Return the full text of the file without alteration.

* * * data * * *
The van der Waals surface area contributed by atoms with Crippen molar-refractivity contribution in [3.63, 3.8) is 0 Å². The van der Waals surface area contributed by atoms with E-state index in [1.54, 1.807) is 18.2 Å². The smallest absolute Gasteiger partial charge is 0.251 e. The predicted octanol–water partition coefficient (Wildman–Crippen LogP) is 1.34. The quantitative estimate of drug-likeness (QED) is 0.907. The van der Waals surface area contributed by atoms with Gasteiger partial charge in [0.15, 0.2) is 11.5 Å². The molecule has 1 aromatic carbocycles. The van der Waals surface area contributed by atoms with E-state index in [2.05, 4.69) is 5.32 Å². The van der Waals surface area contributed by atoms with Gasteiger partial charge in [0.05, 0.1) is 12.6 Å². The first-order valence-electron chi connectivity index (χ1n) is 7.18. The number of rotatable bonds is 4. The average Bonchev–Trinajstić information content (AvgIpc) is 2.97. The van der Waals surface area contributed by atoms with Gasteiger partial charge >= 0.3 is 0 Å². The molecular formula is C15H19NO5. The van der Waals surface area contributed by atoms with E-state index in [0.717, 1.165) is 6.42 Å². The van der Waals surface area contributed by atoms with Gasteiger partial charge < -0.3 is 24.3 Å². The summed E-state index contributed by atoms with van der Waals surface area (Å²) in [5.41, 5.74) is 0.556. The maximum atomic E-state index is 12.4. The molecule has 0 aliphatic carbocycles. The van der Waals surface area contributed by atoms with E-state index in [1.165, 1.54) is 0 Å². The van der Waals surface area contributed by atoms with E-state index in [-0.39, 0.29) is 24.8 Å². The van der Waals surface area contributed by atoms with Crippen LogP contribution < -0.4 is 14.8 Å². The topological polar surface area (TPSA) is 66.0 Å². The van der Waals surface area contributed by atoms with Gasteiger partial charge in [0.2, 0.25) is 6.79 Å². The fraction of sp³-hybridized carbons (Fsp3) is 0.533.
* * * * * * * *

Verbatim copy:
The van der Waals surface area contributed by atoms with Crippen molar-refractivity contribution in [3.63, 3.8) is 0 Å². The van der Waals surface area contributed by atoms with E-state index in [1.54, 1.807) is 18.2 Å². The smallest absolute Gasteiger partial charge is 0.251 e. The predicted octanol–water partition coefficient (Wildman–Crippen LogP) is 1.34. The quantitative estimate of drug-likeness (QED) is 0.907. The van der Waals surface area contributed by atoms with Gasteiger partial charge in [0.15, 0.2) is 11.5 Å². The molecule has 1 aromatic carbocycles. The van der Waals surface area contributed by atoms with E-state index in [2.05, 4.69) is 5.32 Å². The van der Waals surface area contributed by atoms with Gasteiger partial charge in [0.05, 0.1) is 12.6 Å². The first-order valence-electron chi connectivity index (χ1n) is 7.18. The number of rotatable bonds is 4. The average Bonchev–Trinajstić information content (AvgIpc) is 2.97. The van der Waals surface area contributed by atoms with Gasteiger partial charge >= 0.3 is 0 Å². The molecular formula is C15H19NO5. The van der Waals surface area contributed by atoms with E-state index in [0.717, 1.165) is 6.42 Å². The van der Waals surface area contributed by atoms with Gasteiger partial charge < -0.3 is 24.3 Å². The summed E-state index contributed by atoms with van der Waals surface area (Å²) in [5.41, 5.74) is 0.556. The maximum atomic E-state index is 12.4. The molecule has 0 aliphatic carbocycles. The van der Waals surface area contributed by atoms with E-state index in [1.165, 1.54) is 0 Å². The van der Waals surface area contributed by atoms with E-state index in [-0.39, 0.29) is 24.8 Å². The van der Waals surface area contributed by atoms with Crippen LogP contribution < -0.4 is 14.8 Å². The topological polar surface area (TPSA) is 66.0 Å². The van der Waals surface area contributed by atoms with Gasteiger partial charge in [0.2, 0.25) is 6.79 Å². The fraction of sp³-hybridized carbons (Fsp3) is 0.533.